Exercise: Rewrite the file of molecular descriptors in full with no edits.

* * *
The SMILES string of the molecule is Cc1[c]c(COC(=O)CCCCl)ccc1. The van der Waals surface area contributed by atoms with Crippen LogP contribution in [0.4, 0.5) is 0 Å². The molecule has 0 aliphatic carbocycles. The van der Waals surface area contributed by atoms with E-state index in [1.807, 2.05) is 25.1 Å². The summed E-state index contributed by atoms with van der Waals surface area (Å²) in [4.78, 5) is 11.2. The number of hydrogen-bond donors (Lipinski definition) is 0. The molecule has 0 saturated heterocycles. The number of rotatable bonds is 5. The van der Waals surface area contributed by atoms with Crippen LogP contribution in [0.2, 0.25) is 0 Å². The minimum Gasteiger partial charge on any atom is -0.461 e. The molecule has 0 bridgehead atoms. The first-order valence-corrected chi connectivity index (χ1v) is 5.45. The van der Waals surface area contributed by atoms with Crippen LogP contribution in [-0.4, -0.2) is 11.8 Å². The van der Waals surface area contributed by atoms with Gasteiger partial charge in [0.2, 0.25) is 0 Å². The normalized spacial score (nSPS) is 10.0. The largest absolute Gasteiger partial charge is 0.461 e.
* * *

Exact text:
The SMILES string of the molecule is Cc1[c]c(COC(=O)CCCCl)ccc1. The van der Waals surface area contributed by atoms with Crippen LogP contribution in [0.4, 0.5) is 0 Å². The molecule has 0 aliphatic carbocycles. The van der Waals surface area contributed by atoms with E-state index in [1.807, 2.05) is 25.1 Å². The summed E-state index contributed by atoms with van der Waals surface area (Å²) in [4.78, 5) is 11.2. The number of hydrogen-bond donors (Lipinski definition) is 0. The molecule has 0 saturated heterocycles. The number of rotatable bonds is 5. The van der Waals surface area contributed by atoms with Crippen LogP contribution in [0.2, 0.25) is 0 Å². The minimum Gasteiger partial charge on any atom is -0.461 e. The molecule has 0 bridgehead atoms. The first-order valence-corrected chi connectivity index (χ1v) is 5.45. The van der Waals surface area contributed by atoms with Crippen LogP contribution in [-0.4, -0.2) is 11.8 Å². The van der Waals surface area contributed by atoms with Gasteiger partial charge in [0.2, 0.25) is 0 Å². The normalized spacial score (nSPS) is 10.0. The largest absolute Gasteiger partial charge is 0.461 e.